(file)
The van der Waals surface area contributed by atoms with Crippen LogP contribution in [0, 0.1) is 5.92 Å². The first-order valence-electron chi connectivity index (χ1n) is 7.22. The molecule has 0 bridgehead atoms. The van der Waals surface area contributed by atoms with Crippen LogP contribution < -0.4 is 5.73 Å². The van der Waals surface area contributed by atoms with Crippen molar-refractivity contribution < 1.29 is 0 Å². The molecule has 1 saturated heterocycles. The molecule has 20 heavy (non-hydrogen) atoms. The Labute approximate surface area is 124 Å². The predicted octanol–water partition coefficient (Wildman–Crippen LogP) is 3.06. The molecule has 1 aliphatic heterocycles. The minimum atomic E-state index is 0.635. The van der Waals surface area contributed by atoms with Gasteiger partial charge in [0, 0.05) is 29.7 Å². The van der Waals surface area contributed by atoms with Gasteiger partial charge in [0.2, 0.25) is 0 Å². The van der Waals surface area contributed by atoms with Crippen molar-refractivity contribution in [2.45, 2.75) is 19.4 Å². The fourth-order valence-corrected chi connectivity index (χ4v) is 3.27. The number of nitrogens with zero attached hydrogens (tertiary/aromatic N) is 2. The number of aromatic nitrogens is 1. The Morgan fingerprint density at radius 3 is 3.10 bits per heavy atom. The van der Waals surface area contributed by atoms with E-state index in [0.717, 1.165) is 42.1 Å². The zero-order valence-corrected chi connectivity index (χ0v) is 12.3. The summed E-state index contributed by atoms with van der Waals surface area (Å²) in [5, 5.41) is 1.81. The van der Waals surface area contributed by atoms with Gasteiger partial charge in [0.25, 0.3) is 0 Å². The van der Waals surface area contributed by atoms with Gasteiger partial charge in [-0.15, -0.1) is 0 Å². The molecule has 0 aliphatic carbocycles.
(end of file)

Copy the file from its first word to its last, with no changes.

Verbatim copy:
The van der Waals surface area contributed by atoms with Crippen LogP contribution in [0, 0.1) is 5.92 Å². The first-order valence-electron chi connectivity index (χ1n) is 7.22. The molecule has 0 bridgehead atoms. The van der Waals surface area contributed by atoms with Crippen LogP contribution < -0.4 is 5.73 Å². The van der Waals surface area contributed by atoms with Crippen molar-refractivity contribution < 1.29 is 0 Å². The molecule has 1 saturated heterocycles. The molecule has 20 heavy (non-hydrogen) atoms. The Labute approximate surface area is 124 Å². The predicted octanol–water partition coefficient (Wildman–Crippen LogP) is 3.06. The molecule has 1 aliphatic heterocycles. The minimum atomic E-state index is 0.635. The van der Waals surface area contributed by atoms with Gasteiger partial charge in [0, 0.05) is 29.7 Å². The van der Waals surface area contributed by atoms with Gasteiger partial charge in [0.2, 0.25) is 0 Å². The van der Waals surface area contributed by atoms with Crippen molar-refractivity contribution in [2.45, 2.75) is 19.4 Å². The fourth-order valence-corrected chi connectivity index (χ4v) is 3.27. The number of nitrogens with zero attached hydrogens (tertiary/aromatic N) is 2. The number of aromatic nitrogens is 1. The Morgan fingerprint density at radius 3 is 3.10 bits per heavy atom. The van der Waals surface area contributed by atoms with E-state index in [0.717, 1.165) is 42.1 Å². The zero-order valence-corrected chi connectivity index (χ0v) is 12.3. The summed E-state index contributed by atoms with van der Waals surface area (Å²) in [5, 5.41) is 1.81. The van der Waals surface area contributed by atoms with Gasteiger partial charge in [0.25, 0.3) is 0 Å². The van der Waals surface area contributed by atoms with Gasteiger partial charge in [-0.15, -0.1) is 0 Å². The molecule has 0 aliphatic carbocycles.